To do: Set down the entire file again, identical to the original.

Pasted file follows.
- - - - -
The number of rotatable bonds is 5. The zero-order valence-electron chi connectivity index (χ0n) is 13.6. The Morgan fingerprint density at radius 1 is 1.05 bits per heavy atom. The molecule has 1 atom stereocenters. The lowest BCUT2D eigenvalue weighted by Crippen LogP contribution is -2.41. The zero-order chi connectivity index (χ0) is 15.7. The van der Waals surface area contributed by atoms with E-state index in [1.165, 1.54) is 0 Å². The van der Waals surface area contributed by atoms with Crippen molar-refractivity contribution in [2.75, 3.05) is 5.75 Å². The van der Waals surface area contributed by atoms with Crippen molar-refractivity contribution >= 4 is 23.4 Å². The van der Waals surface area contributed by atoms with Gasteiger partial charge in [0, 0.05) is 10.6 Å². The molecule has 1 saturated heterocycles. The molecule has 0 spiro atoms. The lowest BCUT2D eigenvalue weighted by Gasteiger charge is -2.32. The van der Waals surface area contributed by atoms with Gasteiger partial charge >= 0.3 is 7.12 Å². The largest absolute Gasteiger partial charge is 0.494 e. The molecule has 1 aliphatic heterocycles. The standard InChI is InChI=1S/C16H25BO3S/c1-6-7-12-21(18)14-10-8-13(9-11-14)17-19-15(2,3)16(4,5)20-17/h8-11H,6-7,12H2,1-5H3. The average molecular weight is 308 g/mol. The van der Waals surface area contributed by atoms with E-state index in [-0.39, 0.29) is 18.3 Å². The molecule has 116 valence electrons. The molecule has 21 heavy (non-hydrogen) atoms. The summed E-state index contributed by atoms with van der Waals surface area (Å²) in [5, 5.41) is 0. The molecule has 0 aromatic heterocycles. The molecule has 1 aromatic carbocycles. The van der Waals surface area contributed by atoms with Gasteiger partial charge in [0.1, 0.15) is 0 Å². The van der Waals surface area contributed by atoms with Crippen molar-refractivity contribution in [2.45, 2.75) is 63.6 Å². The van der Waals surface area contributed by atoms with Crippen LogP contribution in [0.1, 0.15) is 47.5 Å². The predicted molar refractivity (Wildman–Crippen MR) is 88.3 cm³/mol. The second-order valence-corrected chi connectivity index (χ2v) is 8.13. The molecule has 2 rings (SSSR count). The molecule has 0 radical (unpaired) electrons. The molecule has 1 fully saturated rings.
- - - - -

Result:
The number of rotatable bonds is 5. The zero-order valence-electron chi connectivity index (χ0n) is 13.6. The Morgan fingerprint density at radius 1 is 1.05 bits per heavy atom. The molecule has 1 atom stereocenters. The lowest BCUT2D eigenvalue weighted by Crippen LogP contribution is -2.41. The zero-order chi connectivity index (χ0) is 15.7. The van der Waals surface area contributed by atoms with E-state index in [1.165, 1.54) is 0 Å². The van der Waals surface area contributed by atoms with Crippen molar-refractivity contribution in [2.75, 3.05) is 5.75 Å². The van der Waals surface area contributed by atoms with Crippen molar-refractivity contribution >= 4 is 23.4 Å². The van der Waals surface area contributed by atoms with Gasteiger partial charge in [0, 0.05) is 10.6 Å². The molecule has 1 saturated heterocycles. The molecule has 0 spiro atoms. The lowest BCUT2D eigenvalue weighted by Gasteiger charge is -2.32. The van der Waals surface area contributed by atoms with Gasteiger partial charge >= 0.3 is 7.12 Å². The largest absolute Gasteiger partial charge is 0.494 e. The molecule has 1 aliphatic heterocycles. The standard InChI is InChI=1S/C16H25BO3S/c1-6-7-12-21(18)14-10-8-13(9-11-14)17-19-15(2,3)16(4,5)20-17/h8-11H,6-7,12H2,1-5H3. The average molecular weight is 308 g/mol. The van der Waals surface area contributed by atoms with E-state index in [-0.39, 0.29) is 18.3 Å². The molecule has 116 valence electrons. The molecule has 21 heavy (non-hydrogen) atoms. The summed E-state index contributed by atoms with van der Waals surface area (Å²) in [5, 5.41) is 0. The molecule has 0 aromatic heterocycles. The molecule has 1 aromatic carbocycles. The van der Waals surface area contributed by atoms with Gasteiger partial charge in [0.1, 0.15) is 0 Å². The van der Waals surface area contributed by atoms with Crippen molar-refractivity contribution in [2.45, 2.75) is 63.6 Å². The van der Waals surface area contributed by atoms with Crippen LogP contribution in [0.1, 0.15) is 47.5 Å². The predicted molar refractivity (Wildman–Crippen MR) is 88.3 cm³/mol. The second-order valence-corrected chi connectivity index (χ2v) is 8.13. The molecule has 2 rings (SSSR count). The molecule has 0 radical (unpaired) electrons. The molecule has 1 fully saturated rings.